"I was, in fact, homesick for wildness, and when I found it I knew how intimately - how resonantly - I belonged there. We are charged with this - all of us. For the human spirit has a primal allegiance to wildness, to really live, to snatch the fruit and suck it, to spill the juice." - Jay Griffiths, Wild: an Elemental Journey
Thursday, September 29, 2011
Women often describe themselves based on which Sex and the City character they are most like. The four women provide a fairly accurate sampling of female archetypes to choose from. Over the years, I have identified with everyone but Samantha.
As a writer, I have always had a bit of Carrie in me. Like her, I write to analyze my life and ask why people behave as they do. Like her, I have made questionable relationship choices in the past, despite my desperate desire to cultivate a healthy, lasting one. (Getting rid of Aidan, anyone? How stupid can you be?) I also, unfortunately, spent some time as a smoker in the past, and I am still a lover of my own, funky sense of style. Yes, I love me some Carrie Bradshaw.
The successful career I have been grateful to build has given me a point of identification with Miranda as well. She has gotten several promotions and knows how to work with her money. She complains that men are often intimidated by her power. I get that.
The last time I was actually watching and following the show was probably four years ago. At that time, I was most like Charlotte. I wanted a kind, strong man and a family. I was borderline obsessed with babies, and I spent an inordinate amount of time attempting to look "pretty." Like Charlotte, I have gone to some ridiculous lengths trying to score a permanent man situation.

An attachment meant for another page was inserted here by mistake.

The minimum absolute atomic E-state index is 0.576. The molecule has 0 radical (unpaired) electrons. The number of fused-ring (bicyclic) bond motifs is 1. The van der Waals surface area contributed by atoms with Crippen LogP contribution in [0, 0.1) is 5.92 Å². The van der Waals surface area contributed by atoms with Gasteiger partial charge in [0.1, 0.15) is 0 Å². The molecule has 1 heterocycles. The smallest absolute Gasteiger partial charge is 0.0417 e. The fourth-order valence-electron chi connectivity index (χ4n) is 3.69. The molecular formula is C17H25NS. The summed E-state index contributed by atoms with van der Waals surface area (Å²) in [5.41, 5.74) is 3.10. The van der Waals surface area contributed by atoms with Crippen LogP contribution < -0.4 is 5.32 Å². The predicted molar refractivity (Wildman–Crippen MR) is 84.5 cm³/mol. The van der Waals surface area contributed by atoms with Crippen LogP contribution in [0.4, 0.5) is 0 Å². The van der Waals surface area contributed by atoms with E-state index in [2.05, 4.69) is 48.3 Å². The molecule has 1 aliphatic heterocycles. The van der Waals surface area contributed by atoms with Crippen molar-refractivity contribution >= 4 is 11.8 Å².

Samantha, however, has always annoyed me. She avoided commitment, shunned marriage, and laughed at her friends' endless relationship dramas. She flitted from man to man (and sometimes woman), flirting, having fun, and collecting attention. She lived alone. I judged her as shallow, fake, and lonely.
Last night, my housemates had Sex and the City on TV, and I sat down to half-watch it while I was eating dinner. I was shocked at what I noticed. I related to almost every line of Samantha's, and Charlotte annoyed the snot out of me! It was like I was watching a whole different show, except it wasn't the show that had changed, it was me.
I saw Charlotte as clingy, needy, and stuck in one co-dependent relationship after another. I thought she was trying to use babies to distract her from the fact that she isn't the strong woman that she knows she can be. I wanted to scream at her to rip off that pretty little dress and get dirty in the woods. What I had previously storied as authenticity now looked like insecurity.
Samantha, on the other hand, suddenly seemed so strong to me. She owns her life. She belongs to no one. She does what she wants, when she wants, with whom she wants. She doesn't look back in regret. She laughs in the face of upset. She doesn't need anyone to "complete" her, yet she enjoys intimacy and connection with many along the way. What I had previously storied as shallow now looked like strength.
The thing that will never change about me is my tendency to change. I'm sure that I will make many more rounds of these and other female archetypes. I enjoy trying them on like costumes; walking around, seeing how they fit. This Samantha archetype has been stuffed in the back of my closet for many years, gathering nothing but dust and scornful looks from me. I think it's time to take it out and wear it around town for a bit, don't you?